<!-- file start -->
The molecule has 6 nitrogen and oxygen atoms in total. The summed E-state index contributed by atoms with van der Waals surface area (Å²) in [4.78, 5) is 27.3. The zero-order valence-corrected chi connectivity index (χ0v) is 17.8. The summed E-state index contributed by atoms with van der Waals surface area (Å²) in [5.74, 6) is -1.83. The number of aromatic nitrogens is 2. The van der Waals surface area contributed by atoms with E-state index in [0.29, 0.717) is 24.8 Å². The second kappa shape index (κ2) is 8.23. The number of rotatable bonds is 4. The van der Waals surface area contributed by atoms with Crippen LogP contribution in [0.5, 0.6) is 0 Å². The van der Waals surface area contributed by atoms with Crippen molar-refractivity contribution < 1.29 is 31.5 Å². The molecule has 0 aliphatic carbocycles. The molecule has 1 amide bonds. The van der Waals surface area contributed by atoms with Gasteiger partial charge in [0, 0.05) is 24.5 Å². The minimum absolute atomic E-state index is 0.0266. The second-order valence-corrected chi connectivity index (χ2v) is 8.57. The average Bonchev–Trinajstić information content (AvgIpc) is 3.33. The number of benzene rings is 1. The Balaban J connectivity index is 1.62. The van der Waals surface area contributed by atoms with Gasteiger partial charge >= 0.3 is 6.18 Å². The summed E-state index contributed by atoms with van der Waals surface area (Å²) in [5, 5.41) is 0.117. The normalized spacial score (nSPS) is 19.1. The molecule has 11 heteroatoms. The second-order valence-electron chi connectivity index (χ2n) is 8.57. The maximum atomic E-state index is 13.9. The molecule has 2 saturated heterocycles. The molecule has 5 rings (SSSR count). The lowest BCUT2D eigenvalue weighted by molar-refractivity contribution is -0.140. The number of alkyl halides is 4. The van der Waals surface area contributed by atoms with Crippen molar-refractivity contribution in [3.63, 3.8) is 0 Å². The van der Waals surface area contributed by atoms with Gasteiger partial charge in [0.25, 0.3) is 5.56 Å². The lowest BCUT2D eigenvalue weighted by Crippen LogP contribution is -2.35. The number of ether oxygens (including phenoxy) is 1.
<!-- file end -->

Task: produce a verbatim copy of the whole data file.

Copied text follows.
The molecule has 6 nitrogen and oxygen atoms in total. The summed E-state index contributed by atoms with van der Waals surface area (Å²) in [4.78, 5) is 27.3. The zero-order valence-corrected chi connectivity index (χ0v) is 17.8. The summed E-state index contributed by atoms with van der Waals surface area (Å²) in [5.74, 6) is -1.83. The number of aromatic nitrogens is 2. The van der Waals surface area contributed by atoms with E-state index in [0.29, 0.717) is 24.8 Å². The second kappa shape index (κ2) is 8.23. The number of rotatable bonds is 4. The van der Waals surface area contributed by atoms with Crippen LogP contribution in [0.5, 0.6) is 0 Å². The van der Waals surface area contributed by atoms with Crippen molar-refractivity contribution < 1.29 is 31.5 Å². The molecule has 0 aliphatic carbocycles. The molecule has 1 amide bonds. The van der Waals surface area contributed by atoms with Gasteiger partial charge in [0, 0.05) is 24.5 Å². The minimum absolute atomic E-state index is 0.0266. The second-order valence-corrected chi connectivity index (χ2v) is 8.57. The average Bonchev–Trinajstić information content (AvgIpc) is 3.33. The number of benzene rings is 1. The Balaban J connectivity index is 1.62. The van der Waals surface area contributed by atoms with Gasteiger partial charge >= 0.3 is 6.18 Å². The summed E-state index contributed by atoms with van der Waals surface area (Å²) in [5, 5.41) is 0.117. The normalized spacial score (nSPS) is 19.1. The molecule has 11 heteroatoms. The second-order valence-electron chi connectivity index (χ2n) is 8.57. The maximum atomic E-state index is 13.9. The molecule has 2 saturated heterocycles. The molecule has 5 rings (SSSR count). The lowest BCUT2D eigenvalue weighted by molar-refractivity contribution is -0.140. The number of alkyl halides is 4. The van der Waals surface area contributed by atoms with Crippen molar-refractivity contribution in [3.63, 3.8) is 0 Å². The van der Waals surface area contributed by atoms with Gasteiger partial charge in [0.25, 0.3) is 5.56 Å². The lowest BCUT2D eigenvalue weighted by Crippen LogP contribution is -2.35. The number of ether oxygens (including phenoxy) is 1.